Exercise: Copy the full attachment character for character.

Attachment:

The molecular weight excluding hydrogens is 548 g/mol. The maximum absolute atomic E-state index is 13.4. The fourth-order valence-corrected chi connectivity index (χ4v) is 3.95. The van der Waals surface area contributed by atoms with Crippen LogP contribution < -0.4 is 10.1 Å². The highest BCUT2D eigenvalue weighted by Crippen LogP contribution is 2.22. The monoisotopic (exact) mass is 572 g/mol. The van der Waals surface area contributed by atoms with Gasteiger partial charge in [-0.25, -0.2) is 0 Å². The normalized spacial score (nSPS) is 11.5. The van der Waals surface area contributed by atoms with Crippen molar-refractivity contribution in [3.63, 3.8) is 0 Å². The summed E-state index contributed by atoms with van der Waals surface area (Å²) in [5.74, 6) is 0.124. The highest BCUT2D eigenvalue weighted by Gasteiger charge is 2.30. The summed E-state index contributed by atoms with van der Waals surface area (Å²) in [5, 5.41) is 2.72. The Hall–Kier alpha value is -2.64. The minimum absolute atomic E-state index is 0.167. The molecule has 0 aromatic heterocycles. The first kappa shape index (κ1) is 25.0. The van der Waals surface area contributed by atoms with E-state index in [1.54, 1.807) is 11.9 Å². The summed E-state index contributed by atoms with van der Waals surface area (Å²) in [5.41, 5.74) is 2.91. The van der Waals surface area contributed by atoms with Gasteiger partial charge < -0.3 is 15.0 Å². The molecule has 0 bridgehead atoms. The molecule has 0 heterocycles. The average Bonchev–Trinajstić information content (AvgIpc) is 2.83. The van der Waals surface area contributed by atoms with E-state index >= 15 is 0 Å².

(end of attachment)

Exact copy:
The molecular weight excluding hydrogens is 548 g/mol. The maximum absolute atomic E-state index is 13.4. The fourth-order valence-corrected chi connectivity index (χ4v) is 3.95. The van der Waals surface area contributed by atoms with Crippen LogP contribution < -0.4 is 10.1 Å². The highest BCUT2D eigenvalue weighted by Crippen LogP contribution is 2.22. The monoisotopic (exact) mass is 572 g/mol. The van der Waals surface area contributed by atoms with Gasteiger partial charge in [-0.25, -0.2) is 0 Å². The normalized spacial score (nSPS) is 11.5. The van der Waals surface area contributed by atoms with Crippen molar-refractivity contribution in [3.63, 3.8) is 0 Å². The summed E-state index contributed by atoms with van der Waals surface area (Å²) in [5.74, 6) is 0.124. The highest BCUT2D eigenvalue weighted by Gasteiger charge is 2.30. The summed E-state index contributed by atoms with van der Waals surface area (Å²) in [5, 5.41) is 2.72. The Hall–Kier alpha value is -2.64. The minimum absolute atomic E-state index is 0.167. The molecule has 0 aromatic heterocycles. The first kappa shape index (κ1) is 25.0. The van der Waals surface area contributed by atoms with E-state index in [1.54, 1.807) is 11.9 Å². The summed E-state index contributed by atoms with van der Waals surface area (Å²) in [5.41, 5.74) is 2.91. The van der Waals surface area contributed by atoms with Gasteiger partial charge < -0.3 is 15.0 Å². The molecule has 0 bridgehead atoms. The molecule has 0 heterocycles. The average Bonchev–Trinajstić information content (AvgIpc) is 2.83. The van der Waals surface area contributed by atoms with E-state index >= 15 is 0 Å².